Sarah Solemani, the co-star and writer opposite Coogan of Chivalry, has herself described instances where she too was objectified and potentially exploited by men in power (one anecdote recalls an unnamed fifty something director asking her youthful self to strip at a dinner to prove she was happy with on screen nudity), so she writes and portrays up and coming arthouse director Bobby from a position of understanding. She’s a woman in the entertainment industry – she’s been there. Which is why what Chivalry becomes across these six episodes is rather bizarre, given how it starts from a position of exciting, fresh and incisive comedy potential, and completely squanders it.

In short, Chivalry is two shows. The first is the one it promises to be. The second is the very cliche it has presumably been designed to deconstruct.

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Film, Reviews

THE BUBBLE is a vapid mid-pandemic dearth of wit or ingenuity

We haven’t quite entered the post-pandemic phase of movie making either creatively or indeed in how storytelling and Covid intersect. The Bubble, for our sins, will go down on record as one of the first examples.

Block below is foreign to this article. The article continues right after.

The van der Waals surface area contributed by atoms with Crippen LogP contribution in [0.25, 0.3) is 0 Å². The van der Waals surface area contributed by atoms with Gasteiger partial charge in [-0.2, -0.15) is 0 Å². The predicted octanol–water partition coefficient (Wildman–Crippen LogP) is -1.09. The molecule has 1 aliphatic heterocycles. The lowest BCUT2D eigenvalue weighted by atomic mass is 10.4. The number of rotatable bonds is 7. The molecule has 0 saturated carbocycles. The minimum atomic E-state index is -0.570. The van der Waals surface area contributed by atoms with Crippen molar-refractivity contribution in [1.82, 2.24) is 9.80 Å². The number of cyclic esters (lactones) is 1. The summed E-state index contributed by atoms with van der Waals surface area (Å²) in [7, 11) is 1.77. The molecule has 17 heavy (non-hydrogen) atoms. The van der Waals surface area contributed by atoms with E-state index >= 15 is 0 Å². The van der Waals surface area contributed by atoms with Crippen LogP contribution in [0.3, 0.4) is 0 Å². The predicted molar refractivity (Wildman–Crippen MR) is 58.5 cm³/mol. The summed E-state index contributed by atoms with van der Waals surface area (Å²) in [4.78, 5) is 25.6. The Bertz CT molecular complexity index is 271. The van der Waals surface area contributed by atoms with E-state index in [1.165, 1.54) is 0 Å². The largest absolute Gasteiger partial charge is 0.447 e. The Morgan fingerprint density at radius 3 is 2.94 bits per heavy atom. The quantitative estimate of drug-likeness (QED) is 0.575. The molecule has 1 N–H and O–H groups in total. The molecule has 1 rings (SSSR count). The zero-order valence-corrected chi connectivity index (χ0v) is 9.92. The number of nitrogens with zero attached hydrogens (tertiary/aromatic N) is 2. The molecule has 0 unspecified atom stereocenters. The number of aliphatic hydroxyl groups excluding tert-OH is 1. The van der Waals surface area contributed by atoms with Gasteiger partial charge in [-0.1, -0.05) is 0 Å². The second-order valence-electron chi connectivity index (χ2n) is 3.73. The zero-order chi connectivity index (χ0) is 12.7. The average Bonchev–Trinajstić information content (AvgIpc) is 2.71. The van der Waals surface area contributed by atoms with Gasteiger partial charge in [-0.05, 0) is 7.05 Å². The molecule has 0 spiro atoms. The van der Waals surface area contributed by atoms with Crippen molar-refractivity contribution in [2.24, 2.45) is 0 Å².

Conventional wisdom since 2020 has been that audiences wouldn’t want to see Covid-19 reflected on cinema screens or generally in entertainment and are reaching for escapism. The world is too grim, too real, too tragic and desperate, that we want movies, TV and so on to not remind us of that. Rentals of Steven Soderbergh’s Contagion might have spiked during lockdown but only thanks to how prophetic it turned out to be. Audiences, at that stage, the thinking went, didn’t want to see Covid beyond news pieces.

The climate now has started to change. Soderbergh’s Kimi, for instance, recently gave us a de Palma-style taut thriller in the shadow of the pandemic. Filmmakers and creatives are beginning to appreciate the possibilities, as Covid evolves into a virus the West learns to live with and adapt to, in reflecting how the pandemic has perhaps permanently changed our psychology, our habits, our world. We can likely expect across this decade a raft of projects that shine a light on Covid in myriad ways, be it drama, horror, science-fiction and, yes, comedy.

Which brings us back to The Bubble, a film that would not exist were it not for Covid. Another thing we have the virus to blame for.

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Essays, TV

We Are Like the Dreamers: Experiencing TWIN PEAKS

“The locus of the human mystery is perception of this world. From it proceeds every thought, every art”. So said Marilynne Robinson, the Pulitzer Prize winning author, and while she isn’t referencing Twin Peaks, her medication on perception is key to the experience of watching this unique, mind-bending series.